In England Parliament is ancient, dating back to the thirteenth century when the barons led by Simon de Montfort finally embedded Magna Carta and its successors at the centre of the way the English were ruled by forcing Henry III, a weak and pathetic tyrant ruled by greedy self-serving favourites, to acknowledge the rights of the people (and as the centuries went by, ever increasing numbers of them) to have a say in how they should be ruled.
And as the era of Imperialism got under way several centuries later, the English/British took their Parliaments with them and planted them in their colonies. And so it is remarkable that the postal service of Bermuda is now celebrating with the issue of 4 stamps, the Quatercentenary of the Bermuda Parliament, established by the English colonists there. The set was released on 6 August 2020 but I have no other details.
The rights of free speech and individual freedom were among the cherished bye-products of British Imperialism; true in many countries they evolved rather than arriving overnight but there are many Parliaments across the world which have grown from these seeds of democracy and in them men and women debate their differences with words rather than with guns or by riot. Currently controversial as conjured up inevitably by the BBC are the words to Land Of Hope And Glory but it’s worth considering that Parliamentary democracy is one of the jewelled features of the Hope part of the song’s title.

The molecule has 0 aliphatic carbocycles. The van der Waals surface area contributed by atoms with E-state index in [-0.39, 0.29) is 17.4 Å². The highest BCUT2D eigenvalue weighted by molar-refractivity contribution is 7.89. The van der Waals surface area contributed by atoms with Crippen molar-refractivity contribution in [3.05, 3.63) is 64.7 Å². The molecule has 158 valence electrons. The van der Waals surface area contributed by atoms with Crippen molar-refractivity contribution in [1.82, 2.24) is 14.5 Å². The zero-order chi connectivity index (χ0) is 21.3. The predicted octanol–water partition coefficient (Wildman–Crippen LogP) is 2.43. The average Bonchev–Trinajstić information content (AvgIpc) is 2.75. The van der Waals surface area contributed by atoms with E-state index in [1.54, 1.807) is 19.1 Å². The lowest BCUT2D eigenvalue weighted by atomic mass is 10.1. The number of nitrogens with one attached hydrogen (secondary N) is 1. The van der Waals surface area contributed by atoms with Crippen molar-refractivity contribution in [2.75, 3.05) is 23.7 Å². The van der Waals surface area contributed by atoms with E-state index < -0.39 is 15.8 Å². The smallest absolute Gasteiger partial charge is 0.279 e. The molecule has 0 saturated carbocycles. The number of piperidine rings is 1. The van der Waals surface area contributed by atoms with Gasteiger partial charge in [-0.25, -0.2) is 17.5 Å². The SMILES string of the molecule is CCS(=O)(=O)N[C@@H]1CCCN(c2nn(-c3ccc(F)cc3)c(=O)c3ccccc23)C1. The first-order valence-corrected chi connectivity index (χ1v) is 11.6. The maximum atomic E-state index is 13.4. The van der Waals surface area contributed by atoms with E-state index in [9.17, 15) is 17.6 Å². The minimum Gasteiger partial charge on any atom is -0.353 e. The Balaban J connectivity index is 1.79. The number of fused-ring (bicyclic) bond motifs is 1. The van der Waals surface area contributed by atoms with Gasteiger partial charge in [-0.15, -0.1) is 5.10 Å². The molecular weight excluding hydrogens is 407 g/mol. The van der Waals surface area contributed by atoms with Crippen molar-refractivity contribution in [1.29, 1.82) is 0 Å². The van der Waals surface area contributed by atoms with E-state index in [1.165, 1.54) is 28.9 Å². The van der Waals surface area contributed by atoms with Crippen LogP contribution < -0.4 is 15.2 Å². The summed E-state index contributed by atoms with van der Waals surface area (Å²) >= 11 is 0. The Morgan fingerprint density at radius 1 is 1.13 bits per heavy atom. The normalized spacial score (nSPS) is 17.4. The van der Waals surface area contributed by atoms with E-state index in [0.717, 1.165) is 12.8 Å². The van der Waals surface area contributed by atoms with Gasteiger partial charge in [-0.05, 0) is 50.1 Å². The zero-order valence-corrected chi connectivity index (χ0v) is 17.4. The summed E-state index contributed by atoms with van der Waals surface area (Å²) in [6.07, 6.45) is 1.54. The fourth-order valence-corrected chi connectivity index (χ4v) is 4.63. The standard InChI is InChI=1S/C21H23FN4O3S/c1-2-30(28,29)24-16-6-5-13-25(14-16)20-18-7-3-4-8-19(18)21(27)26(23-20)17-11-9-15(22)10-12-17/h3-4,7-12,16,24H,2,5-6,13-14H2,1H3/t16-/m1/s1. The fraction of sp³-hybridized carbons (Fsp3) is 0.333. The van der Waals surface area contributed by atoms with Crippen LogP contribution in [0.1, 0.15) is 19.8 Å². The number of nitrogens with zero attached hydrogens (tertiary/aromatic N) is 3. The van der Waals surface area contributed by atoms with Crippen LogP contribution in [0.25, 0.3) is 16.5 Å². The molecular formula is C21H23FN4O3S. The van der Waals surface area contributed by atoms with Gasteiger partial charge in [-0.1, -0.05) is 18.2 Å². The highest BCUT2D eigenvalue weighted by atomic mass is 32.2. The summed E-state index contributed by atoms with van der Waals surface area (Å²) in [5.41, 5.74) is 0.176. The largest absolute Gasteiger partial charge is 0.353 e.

The Parliaments of The Commonwealth and former colonies, protectorates and mandated territories:-
Cape Town -
New Delhi -
Kuala Lumpur -
Dar Es Salaam -
Port Of Spain -
Port Louis. ——
St George’s -
Port Moresby -
Port Vila ——
St John’s -
Bandar Seri Begawan ——
Hong Kong -
Washington, successor Parliament to those of the 13 North American colonies -
And finally the off shore islands -
St Peter Port -
St Helier -
Isle Of Man is home to the oldest Parliament in The Commonwealth, dating back more than 1000 years when it was held on Tynwald Hill at St John’s -